Lieut-General Sir William Edmund Franklin, K.C.B., commanding the Third Army, Central Force, died suddenly on the evening of October 27th at Luton Hoo, the residence of Lady Wernher, which has been in use as military headquarters since mobilisation took place early in August.
Sir William Franklyn, who was aged 58, was Governor and Commander-in-Chief Designate of Malta, but at the outbreak of war was given a home command and had since been at Luton Hoo. He was engaged in military business until a few minutes before he expired.
On Tuesday morning he went to Hitchin to see some Yorkshire troops. and at 6 pm had an appointment at Luton Hoo with Major-General the Hon E. J. Montagu Stuart-Wortley, who was with him until half-past six. When Major-General Stuart-Wortley left, Sir William Franklyn was temporarily alone, and five minutes later was found to have expired.
Two medical officers who were close at hand were able to diagnose the cause of death, which was perfectly natural, and although the matter was one which necessarily had to be reported to the County Coroner, the Coroner was able to decide, on the information reported to him, that it would not be necessary to hold an inquest.
Born in May 1856, the deceased officer was the eldest son of the late Rev Thomas Edmund Franklyn, of Cheshunt, and was educated at Rugby. He entered the 19th Regiment in 1874, and became captain in the Yorkshire Regiment in 1881, major in 1883 and lieut-colonel in 1896.
For service in India in 1897-98, he was mentioned in despatches. In the summer of 1897, trouble with some of the hill tribes was brought to a head by the tribes, including the powerful Afridi tribe, combining to close the Khyber Pass, which had been held, under conditions, in trust for the Government of India. This led to the military operations known as the Tirah Campaign, which proved costly both in men and money, but resulted in British authority being made paramount throughout a wide stretch of territory between the former British frontier and the Russian and Afghan frontiers.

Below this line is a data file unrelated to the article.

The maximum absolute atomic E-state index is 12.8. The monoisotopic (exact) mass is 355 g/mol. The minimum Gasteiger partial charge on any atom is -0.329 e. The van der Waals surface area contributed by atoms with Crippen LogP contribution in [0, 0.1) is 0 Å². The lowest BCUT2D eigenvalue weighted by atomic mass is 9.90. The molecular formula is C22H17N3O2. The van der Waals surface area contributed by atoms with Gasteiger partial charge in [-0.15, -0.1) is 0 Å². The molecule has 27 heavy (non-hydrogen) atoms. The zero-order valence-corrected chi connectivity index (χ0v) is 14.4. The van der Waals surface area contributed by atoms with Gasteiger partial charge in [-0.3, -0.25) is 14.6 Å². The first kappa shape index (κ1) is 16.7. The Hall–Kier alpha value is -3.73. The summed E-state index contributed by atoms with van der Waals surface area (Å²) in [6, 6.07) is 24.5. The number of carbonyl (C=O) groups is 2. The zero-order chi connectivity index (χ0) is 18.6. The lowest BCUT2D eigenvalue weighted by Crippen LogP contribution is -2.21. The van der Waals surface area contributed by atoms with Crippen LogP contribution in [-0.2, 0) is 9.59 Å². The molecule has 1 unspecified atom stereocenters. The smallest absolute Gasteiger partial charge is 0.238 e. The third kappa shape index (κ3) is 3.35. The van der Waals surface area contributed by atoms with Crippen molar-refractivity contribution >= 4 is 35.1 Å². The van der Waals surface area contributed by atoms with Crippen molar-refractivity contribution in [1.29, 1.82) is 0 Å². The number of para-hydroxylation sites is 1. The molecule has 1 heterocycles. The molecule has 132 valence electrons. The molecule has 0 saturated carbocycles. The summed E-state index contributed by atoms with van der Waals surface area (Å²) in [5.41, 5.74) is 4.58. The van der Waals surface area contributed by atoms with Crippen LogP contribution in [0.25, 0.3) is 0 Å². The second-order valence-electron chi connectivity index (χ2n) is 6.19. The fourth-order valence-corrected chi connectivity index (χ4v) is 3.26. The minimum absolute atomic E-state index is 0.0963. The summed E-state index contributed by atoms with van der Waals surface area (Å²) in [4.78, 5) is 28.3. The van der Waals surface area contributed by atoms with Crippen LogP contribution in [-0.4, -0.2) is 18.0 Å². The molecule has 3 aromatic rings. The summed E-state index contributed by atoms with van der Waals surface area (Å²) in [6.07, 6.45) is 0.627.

Lieut-Col Franklyn, as he was then, was in command of his regiment, and was present at the capture of Sampaghna and Arhanga Passes and the operations in the Bazar Valley. In addition to being mentioned in despatches, he received a medal with two clasps and brevet rank.
After this campaign came a staff appointment in the Scottish district, and in 1899 an appointment as assistant military secretary at headquarters. Subsequent appointments were the command of the 10th Infantry Brigade, 5th Division, 2nd Army Corps from 1902 to 1904, and a Director of the Adjutant-General's Department at the War Office, 1904-06, in which latter year he was also gazetted major-general.
The command of the Third Division, Southern Command, until 1911, was followed by the appointment of military secretary to the Secretary of State for War, which, in conjunction with the secretaryship of the Selection Board, was held until this year. In 1912, Sir William Franklyn was made a K.C.B. He was honorary colonel of the Yorkshire Regiment.
The two sons of Sir William Franklyn are in the Army, and one of them, who is with the Royal Field Artillery in France, was mentioned in despatches last week.
Last evening Messrs Neville conveyed the body by motor to London.
In its November 5th edition, The Luton News reported that Sir William Franklyn's funeral had taken place the previous Friday at Paddington Cemetery. The coffin, covered with the Union Jack, was conveyed on a gun carriage, and the Scots Guards supplied a bearer party. The first part of the funeral service was held at Christ Church, Down Street, Mayfair.
From Luton Hoo the officers present included Lieut-General Sir Alfred Codrington (who was to be successor to Sir William Franklyn), Brigadier-General the Hon C. Fortescue, Colonel E. C. Beecher, Colonel Jencken (RAMC), Capt F. Alston (Scots Guards) and the late General's two ADCs, Lieut G. Williams and Sec-Lieut G. Henderson.
[The Luton News, October 29th, 1914, and November 5th, 1914]